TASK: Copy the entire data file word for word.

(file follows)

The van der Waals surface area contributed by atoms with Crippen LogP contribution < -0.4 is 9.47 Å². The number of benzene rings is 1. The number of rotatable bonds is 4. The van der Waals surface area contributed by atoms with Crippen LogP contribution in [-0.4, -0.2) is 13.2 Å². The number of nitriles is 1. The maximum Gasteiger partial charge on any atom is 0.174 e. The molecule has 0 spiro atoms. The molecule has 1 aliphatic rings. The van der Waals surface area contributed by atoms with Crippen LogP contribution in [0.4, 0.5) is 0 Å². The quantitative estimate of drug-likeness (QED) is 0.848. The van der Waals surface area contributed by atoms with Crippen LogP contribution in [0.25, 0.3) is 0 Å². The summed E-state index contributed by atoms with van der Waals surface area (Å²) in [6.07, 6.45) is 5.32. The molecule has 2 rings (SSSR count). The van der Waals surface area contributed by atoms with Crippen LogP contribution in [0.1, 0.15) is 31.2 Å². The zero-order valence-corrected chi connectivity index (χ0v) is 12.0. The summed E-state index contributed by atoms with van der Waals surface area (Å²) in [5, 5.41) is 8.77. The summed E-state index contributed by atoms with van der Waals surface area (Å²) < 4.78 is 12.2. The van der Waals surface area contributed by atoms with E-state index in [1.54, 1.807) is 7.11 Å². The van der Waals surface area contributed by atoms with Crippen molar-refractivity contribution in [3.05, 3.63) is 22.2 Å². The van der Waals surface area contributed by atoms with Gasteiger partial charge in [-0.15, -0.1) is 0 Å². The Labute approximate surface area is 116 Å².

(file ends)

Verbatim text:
The van der Waals surface area contributed by atoms with Crippen LogP contribution < -0.4 is 9.47 Å². The number of benzene rings is 1. The number of rotatable bonds is 4. The van der Waals surface area contributed by atoms with Crippen LogP contribution in [-0.4, -0.2) is 13.2 Å². The number of nitriles is 1. The maximum Gasteiger partial charge on any atom is 0.174 e. The molecule has 0 spiro atoms. The molecule has 1 aliphatic rings. The van der Waals surface area contributed by atoms with Crippen LogP contribution in [0.4, 0.5) is 0 Å². The quantitative estimate of drug-likeness (QED) is 0.848. The van der Waals surface area contributed by atoms with Crippen LogP contribution in [0.25, 0.3) is 0 Å². The summed E-state index contributed by atoms with van der Waals surface area (Å²) in [6.07, 6.45) is 5.32. The molecule has 2 rings (SSSR count). The van der Waals surface area contributed by atoms with Crippen LogP contribution in [0.1, 0.15) is 31.2 Å². The zero-order valence-corrected chi connectivity index (χ0v) is 12.0. The summed E-state index contributed by atoms with van der Waals surface area (Å²) in [5, 5.41) is 8.77. The summed E-state index contributed by atoms with van der Waals surface area (Å²) < 4.78 is 12.2. The van der Waals surface area contributed by atoms with E-state index in [1.54, 1.807) is 7.11 Å². The van der Waals surface area contributed by atoms with Crippen molar-refractivity contribution in [3.05, 3.63) is 22.2 Å². The van der Waals surface area contributed by atoms with Gasteiger partial charge in [-0.15, -0.1) is 0 Å². The Labute approximate surface area is 116 Å².